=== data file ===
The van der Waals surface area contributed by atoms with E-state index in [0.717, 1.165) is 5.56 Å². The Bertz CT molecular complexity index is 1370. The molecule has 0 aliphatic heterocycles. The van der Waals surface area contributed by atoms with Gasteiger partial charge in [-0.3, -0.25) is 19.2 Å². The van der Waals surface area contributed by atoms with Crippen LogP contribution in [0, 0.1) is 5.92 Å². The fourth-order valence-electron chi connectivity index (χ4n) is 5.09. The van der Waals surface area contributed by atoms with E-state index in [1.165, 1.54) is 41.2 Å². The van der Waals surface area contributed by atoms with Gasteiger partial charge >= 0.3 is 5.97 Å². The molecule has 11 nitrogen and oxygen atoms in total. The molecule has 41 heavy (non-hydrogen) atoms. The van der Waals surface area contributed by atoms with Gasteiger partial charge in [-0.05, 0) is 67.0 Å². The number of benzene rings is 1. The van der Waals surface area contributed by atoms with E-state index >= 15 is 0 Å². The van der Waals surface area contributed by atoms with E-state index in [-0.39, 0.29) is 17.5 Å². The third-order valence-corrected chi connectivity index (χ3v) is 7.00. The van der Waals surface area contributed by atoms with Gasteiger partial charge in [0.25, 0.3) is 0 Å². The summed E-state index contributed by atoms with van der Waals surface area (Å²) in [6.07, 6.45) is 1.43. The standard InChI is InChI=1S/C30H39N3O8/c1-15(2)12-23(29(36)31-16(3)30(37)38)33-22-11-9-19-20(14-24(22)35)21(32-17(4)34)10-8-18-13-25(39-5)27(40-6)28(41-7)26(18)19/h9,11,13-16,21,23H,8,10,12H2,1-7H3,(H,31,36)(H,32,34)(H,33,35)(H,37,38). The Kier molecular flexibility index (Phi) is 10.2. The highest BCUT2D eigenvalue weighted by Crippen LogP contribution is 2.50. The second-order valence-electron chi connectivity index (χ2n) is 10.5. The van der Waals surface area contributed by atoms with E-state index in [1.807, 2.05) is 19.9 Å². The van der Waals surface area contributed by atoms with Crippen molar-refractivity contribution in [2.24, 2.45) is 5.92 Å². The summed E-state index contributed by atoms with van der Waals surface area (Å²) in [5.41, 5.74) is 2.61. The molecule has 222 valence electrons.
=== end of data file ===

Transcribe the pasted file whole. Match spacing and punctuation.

The van der Waals surface area contributed by atoms with E-state index in [0.717, 1.165) is 5.56 Å². The Bertz CT molecular complexity index is 1370. The molecule has 0 aliphatic heterocycles. The van der Waals surface area contributed by atoms with Gasteiger partial charge in [-0.3, -0.25) is 19.2 Å². The van der Waals surface area contributed by atoms with Crippen LogP contribution in [0, 0.1) is 5.92 Å². The fourth-order valence-electron chi connectivity index (χ4n) is 5.09. The van der Waals surface area contributed by atoms with E-state index in [1.165, 1.54) is 41.2 Å². The van der Waals surface area contributed by atoms with Gasteiger partial charge >= 0.3 is 5.97 Å². The molecule has 11 nitrogen and oxygen atoms in total. The molecule has 41 heavy (non-hydrogen) atoms. The van der Waals surface area contributed by atoms with Gasteiger partial charge in [-0.05, 0) is 67.0 Å². The number of benzene rings is 1. The van der Waals surface area contributed by atoms with E-state index >= 15 is 0 Å². The van der Waals surface area contributed by atoms with E-state index in [-0.39, 0.29) is 17.5 Å². The third-order valence-corrected chi connectivity index (χ3v) is 7.00. The van der Waals surface area contributed by atoms with Gasteiger partial charge in [0.25, 0.3) is 0 Å². The summed E-state index contributed by atoms with van der Waals surface area (Å²) in [6.07, 6.45) is 1.43. The standard InChI is InChI=1S/C30H39N3O8/c1-15(2)12-23(29(36)31-16(3)30(37)38)33-22-11-9-19-20(14-24(22)35)21(32-17(4)34)10-8-18-13-25(39-5)27(40-6)28(41-7)26(18)19/h9,11,13-16,21,23H,8,10,12H2,1-7H3,(H,31,36)(H,32,34)(H,33,35)(H,37,38). The Kier molecular flexibility index (Phi) is 10.2. The highest BCUT2D eigenvalue weighted by Crippen LogP contribution is 2.50. The second-order valence-electron chi connectivity index (χ2n) is 10.5. The van der Waals surface area contributed by atoms with E-state index in [1.807, 2.05) is 19.9 Å². The van der Waals surface area contributed by atoms with Crippen molar-refractivity contribution in [2.24, 2.45) is 5.92 Å². The summed E-state index contributed by atoms with van der Waals surface area (Å²) in [5.41, 5.74) is 2.61. The molecule has 222 valence electrons.